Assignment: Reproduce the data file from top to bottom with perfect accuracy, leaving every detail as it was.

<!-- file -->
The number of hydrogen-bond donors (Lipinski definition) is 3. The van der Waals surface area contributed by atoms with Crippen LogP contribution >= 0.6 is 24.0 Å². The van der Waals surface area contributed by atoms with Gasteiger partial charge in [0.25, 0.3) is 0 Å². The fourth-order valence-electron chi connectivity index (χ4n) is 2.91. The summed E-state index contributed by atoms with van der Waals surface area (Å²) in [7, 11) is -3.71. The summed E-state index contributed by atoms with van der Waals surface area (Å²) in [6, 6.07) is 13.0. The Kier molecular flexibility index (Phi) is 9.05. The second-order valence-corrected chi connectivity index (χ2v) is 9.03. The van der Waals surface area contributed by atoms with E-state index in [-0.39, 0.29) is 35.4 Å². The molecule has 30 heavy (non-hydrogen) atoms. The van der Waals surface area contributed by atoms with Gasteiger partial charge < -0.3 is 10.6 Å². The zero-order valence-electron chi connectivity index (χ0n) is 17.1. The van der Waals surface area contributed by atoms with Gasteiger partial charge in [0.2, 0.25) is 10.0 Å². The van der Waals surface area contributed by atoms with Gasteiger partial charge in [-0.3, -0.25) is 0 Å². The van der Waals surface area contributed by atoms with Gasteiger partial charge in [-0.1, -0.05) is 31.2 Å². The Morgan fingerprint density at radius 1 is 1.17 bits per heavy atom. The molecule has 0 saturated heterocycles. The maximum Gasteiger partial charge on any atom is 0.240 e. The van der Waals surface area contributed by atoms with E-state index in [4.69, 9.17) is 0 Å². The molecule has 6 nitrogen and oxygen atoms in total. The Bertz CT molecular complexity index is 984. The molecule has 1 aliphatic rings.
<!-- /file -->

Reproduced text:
The number of hydrogen-bond donors (Lipinski definition) is 3. The van der Waals surface area contributed by atoms with Crippen LogP contribution >= 0.6 is 24.0 Å². The van der Waals surface area contributed by atoms with Gasteiger partial charge in [0.25, 0.3) is 0 Å². The fourth-order valence-electron chi connectivity index (χ4n) is 2.91. The summed E-state index contributed by atoms with van der Waals surface area (Å²) in [7, 11) is -3.71. The summed E-state index contributed by atoms with van der Waals surface area (Å²) in [6, 6.07) is 13.0. The Kier molecular flexibility index (Phi) is 9.05. The second-order valence-corrected chi connectivity index (χ2v) is 9.03. The van der Waals surface area contributed by atoms with E-state index in [-0.39, 0.29) is 35.4 Å². The molecule has 30 heavy (non-hydrogen) atoms. The van der Waals surface area contributed by atoms with Gasteiger partial charge < -0.3 is 10.6 Å². The zero-order valence-electron chi connectivity index (χ0n) is 17.1. The van der Waals surface area contributed by atoms with Gasteiger partial charge in [0.2, 0.25) is 10.0 Å². The van der Waals surface area contributed by atoms with Gasteiger partial charge in [-0.3, -0.25) is 0 Å². The van der Waals surface area contributed by atoms with Gasteiger partial charge in [-0.1, -0.05) is 31.2 Å². The Morgan fingerprint density at radius 1 is 1.17 bits per heavy atom. The molecule has 0 saturated heterocycles. The maximum Gasteiger partial charge on any atom is 0.240 e. The van der Waals surface area contributed by atoms with E-state index in [4.69, 9.17) is 0 Å². The molecule has 6 nitrogen and oxygen atoms in total. The Bertz CT molecular complexity index is 984. The molecule has 1 aliphatic rings.